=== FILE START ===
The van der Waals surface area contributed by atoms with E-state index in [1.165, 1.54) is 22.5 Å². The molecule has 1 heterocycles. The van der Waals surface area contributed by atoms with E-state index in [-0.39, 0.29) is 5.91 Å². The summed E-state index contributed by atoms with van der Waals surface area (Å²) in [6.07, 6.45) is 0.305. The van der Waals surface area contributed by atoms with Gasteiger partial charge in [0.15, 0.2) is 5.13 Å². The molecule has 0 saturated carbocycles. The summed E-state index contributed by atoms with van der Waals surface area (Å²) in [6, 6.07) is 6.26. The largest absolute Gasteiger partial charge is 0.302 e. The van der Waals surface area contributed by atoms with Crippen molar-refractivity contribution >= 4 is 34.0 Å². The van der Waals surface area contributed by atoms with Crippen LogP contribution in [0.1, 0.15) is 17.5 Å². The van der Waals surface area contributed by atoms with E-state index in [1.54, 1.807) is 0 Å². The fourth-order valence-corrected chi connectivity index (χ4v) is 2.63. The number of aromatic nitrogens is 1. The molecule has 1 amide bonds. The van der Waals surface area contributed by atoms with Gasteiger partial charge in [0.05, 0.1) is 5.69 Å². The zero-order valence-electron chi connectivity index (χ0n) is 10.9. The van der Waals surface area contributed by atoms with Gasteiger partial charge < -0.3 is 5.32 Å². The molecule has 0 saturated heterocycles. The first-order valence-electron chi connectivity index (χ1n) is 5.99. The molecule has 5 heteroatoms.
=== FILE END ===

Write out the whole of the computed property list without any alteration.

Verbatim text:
The van der Waals surface area contributed by atoms with E-state index in [1.165, 1.54) is 22.5 Å². The molecule has 1 heterocycles. The van der Waals surface area contributed by atoms with E-state index in [-0.39, 0.29) is 5.91 Å². The summed E-state index contributed by atoms with van der Waals surface area (Å²) in [6.07, 6.45) is 0.305. The van der Waals surface area contributed by atoms with Gasteiger partial charge in [0.15, 0.2) is 5.13 Å². The molecule has 0 saturated carbocycles. The summed E-state index contributed by atoms with van der Waals surface area (Å²) in [6, 6.07) is 6.26. The largest absolute Gasteiger partial charge is 0.302 e. The van der Waals surface area contributed by atoms with Crippen molar-refractivity contribution >= 4 is 34.0 Å². The van der Waals surface area contributed by atoms with Crippen LogP contribution in [0.1, 0.15) is 17.5 Å². The van der Waals surface area contributed by atoms with E-state index in [1.54, 1.807) is 0 Å². The fourth-order valence-corrected chi connectivity index (χ4v) is 2.63. The number of aromatic nitrogens is 1. The molecule has 1 amide bonds. The van der Waals surface area contributed by atoms with Gasteiger partial charge in [0.05, 0.1) is 5.69 Å². The zero-order valence-electron chi connectivity index (χ0n) is 10.9. The van der Waals surface area contributed by atoms with Gasteiger partial charge < -0.3 is 5.32 Å². The molecule has 0 saturated heterocycles. The first-order valence-electron chi connectivity index (χ1n) is 5.99. The molecule has 5 heteroatoms.